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Some Young Europeans Are Starting To Eat Like Americans

For years I have touted the health benefits of the “Mediterranean Diet” and encouraged patients to eat like the Europeans.   Fresh farm vegetables, olive oil, fish and red wine have been linked with longevity and good health.  I just read in NPR news that young Italians are forgoing the eating patterns of their elders and are imitating the “U.S. diet”.  The result is soaring obesity, just like in the United States.

According the the article, young Italians ages 6-12 are sitting in front of the TV and are eating fast foods and soda.  In just three generations, the eating habits and activity of kids has changed from their healthy grandparents.  Italian health officials say obesity is reaching epidemic proportions.

Part of the diet changes are a result of Read more »

*This blog post was originally published at EverythingHealth*

More Potassium, Fewer Strokes

There are few medical conditions that people fear more than a stroke. We know that blood pressure control and lowering cholesterol levels reduces stroke risk. Now, thanks to a huge analysis from Italy published in the Journal of the American College of Cardiology, we know that higher dietary consumption of potassium is associated with lower rates of stroke and could also reduce the risk of coronary heart disease and total cardiovascular disease, too. What is even more remarkable is that the results apply to all parts of society and not just to specific “at-risk” subgroups.

Most doctors aren’t even aware of how important it is to eat potassium-rich foods. And what are these foods that have potassium? Surprise: It’s fruits and vegetables like bananas, tomatoes, oranges, apricots, most legumes, spinach, winter squash, avocado, kiwi, and cantaloupe. Actually, almost all fruits and veggies have moderate to high potassium content.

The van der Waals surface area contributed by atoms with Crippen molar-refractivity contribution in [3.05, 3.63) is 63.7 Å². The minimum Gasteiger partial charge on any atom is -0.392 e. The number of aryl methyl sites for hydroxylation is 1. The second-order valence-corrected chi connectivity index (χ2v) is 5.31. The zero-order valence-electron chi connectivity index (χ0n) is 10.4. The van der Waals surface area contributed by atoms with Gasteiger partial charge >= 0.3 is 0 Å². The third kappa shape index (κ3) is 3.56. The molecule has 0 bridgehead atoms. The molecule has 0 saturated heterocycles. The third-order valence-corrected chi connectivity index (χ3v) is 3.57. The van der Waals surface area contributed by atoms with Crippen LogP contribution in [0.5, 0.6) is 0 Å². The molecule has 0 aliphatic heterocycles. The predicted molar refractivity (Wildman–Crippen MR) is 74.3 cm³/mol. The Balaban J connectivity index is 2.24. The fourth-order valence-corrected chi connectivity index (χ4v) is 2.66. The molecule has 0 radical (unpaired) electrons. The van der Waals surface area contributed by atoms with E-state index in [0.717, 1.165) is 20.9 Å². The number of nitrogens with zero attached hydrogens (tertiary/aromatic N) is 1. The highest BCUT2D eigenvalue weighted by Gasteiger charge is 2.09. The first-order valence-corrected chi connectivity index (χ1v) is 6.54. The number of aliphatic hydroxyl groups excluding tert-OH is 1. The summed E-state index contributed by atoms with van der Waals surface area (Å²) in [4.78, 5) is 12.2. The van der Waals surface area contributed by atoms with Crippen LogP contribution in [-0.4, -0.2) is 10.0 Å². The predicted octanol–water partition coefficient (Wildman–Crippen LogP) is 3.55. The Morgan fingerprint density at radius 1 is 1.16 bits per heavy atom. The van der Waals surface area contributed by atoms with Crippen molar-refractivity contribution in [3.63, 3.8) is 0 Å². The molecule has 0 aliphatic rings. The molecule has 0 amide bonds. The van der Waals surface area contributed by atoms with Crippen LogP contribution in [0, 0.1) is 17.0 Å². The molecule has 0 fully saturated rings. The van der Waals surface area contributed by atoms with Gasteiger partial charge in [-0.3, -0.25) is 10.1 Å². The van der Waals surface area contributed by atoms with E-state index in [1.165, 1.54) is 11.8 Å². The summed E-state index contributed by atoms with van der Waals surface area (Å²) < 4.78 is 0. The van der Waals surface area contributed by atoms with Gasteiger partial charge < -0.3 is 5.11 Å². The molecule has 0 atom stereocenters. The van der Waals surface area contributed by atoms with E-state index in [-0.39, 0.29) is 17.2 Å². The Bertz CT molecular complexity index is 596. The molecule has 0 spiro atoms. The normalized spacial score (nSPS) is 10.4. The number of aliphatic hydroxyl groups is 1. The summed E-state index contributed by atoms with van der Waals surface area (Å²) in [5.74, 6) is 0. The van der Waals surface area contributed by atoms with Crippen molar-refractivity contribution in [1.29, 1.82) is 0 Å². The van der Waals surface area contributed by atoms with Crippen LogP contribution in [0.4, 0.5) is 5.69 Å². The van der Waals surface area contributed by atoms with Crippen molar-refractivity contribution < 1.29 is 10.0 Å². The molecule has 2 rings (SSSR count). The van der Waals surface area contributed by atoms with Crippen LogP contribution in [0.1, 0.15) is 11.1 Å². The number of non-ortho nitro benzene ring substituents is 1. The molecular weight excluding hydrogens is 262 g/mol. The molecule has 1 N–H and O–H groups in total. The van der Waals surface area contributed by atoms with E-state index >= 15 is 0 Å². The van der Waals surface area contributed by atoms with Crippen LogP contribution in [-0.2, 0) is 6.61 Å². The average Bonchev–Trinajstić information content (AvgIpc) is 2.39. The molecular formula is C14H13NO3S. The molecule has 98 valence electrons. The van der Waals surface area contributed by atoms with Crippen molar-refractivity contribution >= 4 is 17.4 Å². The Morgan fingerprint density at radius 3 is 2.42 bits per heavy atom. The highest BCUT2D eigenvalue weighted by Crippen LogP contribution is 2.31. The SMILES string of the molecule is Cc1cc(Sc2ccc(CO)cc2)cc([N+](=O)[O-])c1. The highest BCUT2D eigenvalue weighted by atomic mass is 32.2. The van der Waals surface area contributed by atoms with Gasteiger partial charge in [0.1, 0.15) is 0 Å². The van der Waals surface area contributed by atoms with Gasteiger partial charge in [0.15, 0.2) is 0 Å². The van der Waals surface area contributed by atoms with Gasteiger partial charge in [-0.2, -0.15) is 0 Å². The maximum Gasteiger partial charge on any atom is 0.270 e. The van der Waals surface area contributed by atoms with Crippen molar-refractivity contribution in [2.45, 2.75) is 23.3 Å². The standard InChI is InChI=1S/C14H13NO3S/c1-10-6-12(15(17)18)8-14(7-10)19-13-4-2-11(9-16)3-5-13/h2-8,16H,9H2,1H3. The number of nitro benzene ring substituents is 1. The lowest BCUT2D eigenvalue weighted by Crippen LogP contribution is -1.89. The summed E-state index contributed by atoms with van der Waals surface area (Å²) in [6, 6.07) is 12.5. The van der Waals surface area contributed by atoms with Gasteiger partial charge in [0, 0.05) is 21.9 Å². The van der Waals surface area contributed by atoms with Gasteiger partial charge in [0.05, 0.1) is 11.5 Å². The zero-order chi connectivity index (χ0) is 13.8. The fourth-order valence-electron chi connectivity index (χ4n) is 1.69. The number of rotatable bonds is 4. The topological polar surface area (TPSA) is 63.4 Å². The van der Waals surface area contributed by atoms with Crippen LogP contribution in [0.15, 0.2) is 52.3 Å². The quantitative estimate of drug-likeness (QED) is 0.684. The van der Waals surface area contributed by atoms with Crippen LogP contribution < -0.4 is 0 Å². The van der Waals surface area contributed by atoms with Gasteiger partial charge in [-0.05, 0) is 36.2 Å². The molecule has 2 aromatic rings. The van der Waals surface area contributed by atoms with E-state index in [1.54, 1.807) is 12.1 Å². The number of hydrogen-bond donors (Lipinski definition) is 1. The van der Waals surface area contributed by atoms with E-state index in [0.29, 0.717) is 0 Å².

The researchers looked a number of well-done studies that included 247, 510 participants over age 30 and found that those patients with the higher potassium intake reduced their stroke risk by 21 percent. The Italian doctors say the protective effect of potassium against stroke is in part due to its blood pressure lowering effects and also due to other properties of the potassium mineral, such as the inhibition of free radical formation.

I’ve written before about the DASH diet, which also found that reduction of sodium and addition of fruits and vegetables to the diet is an effective way to control blood pressure. The DASH diet is high in potassium.

Think about it: Did you have five servings of fruits and vegetables today? Numerous studies have shown their life-prolonging benefits. This new study just adds to what we already know. I challenge all readers to keep a diet count and make sure you are eating five fruit and vegetable servings a day — every day — to help reduce your risk of stroke, cancer, and heart attack.

*This blog post was originally published at EverythingHealth*

Why The French Don’t Go To The Gym

gettinbigwithrivaroxaban 300x187 Work out in a Gym? The French say Sacre Bleu!Like their counterparts in other first-world countries, French people know about the health benefits of exercise. And French culture has emphasized, even worshipped, good looks (which these days translates to “fit and trim.”)

So it’s surprising that the French avoid fitness centers as vigorously as factory-produced croissants. But they do.

According to the International Health, Racquet and Sportsclub Association, just 5.4 percent of French people were members of a fitness club in 2008. That’s substantially less than their counterparts in Italy (9.5 percent), the UK (11.9 percent), and Spain (16.6 percent).

“It appears that more people are sitting in cafes smoking cigarettes and drinking coffee than working out … the French don’t see fitness as a lifestyle,” American-born fitness consultant Fred Hoffman told MSNBC. Hoffman has lived in Paris for two decades. Read more »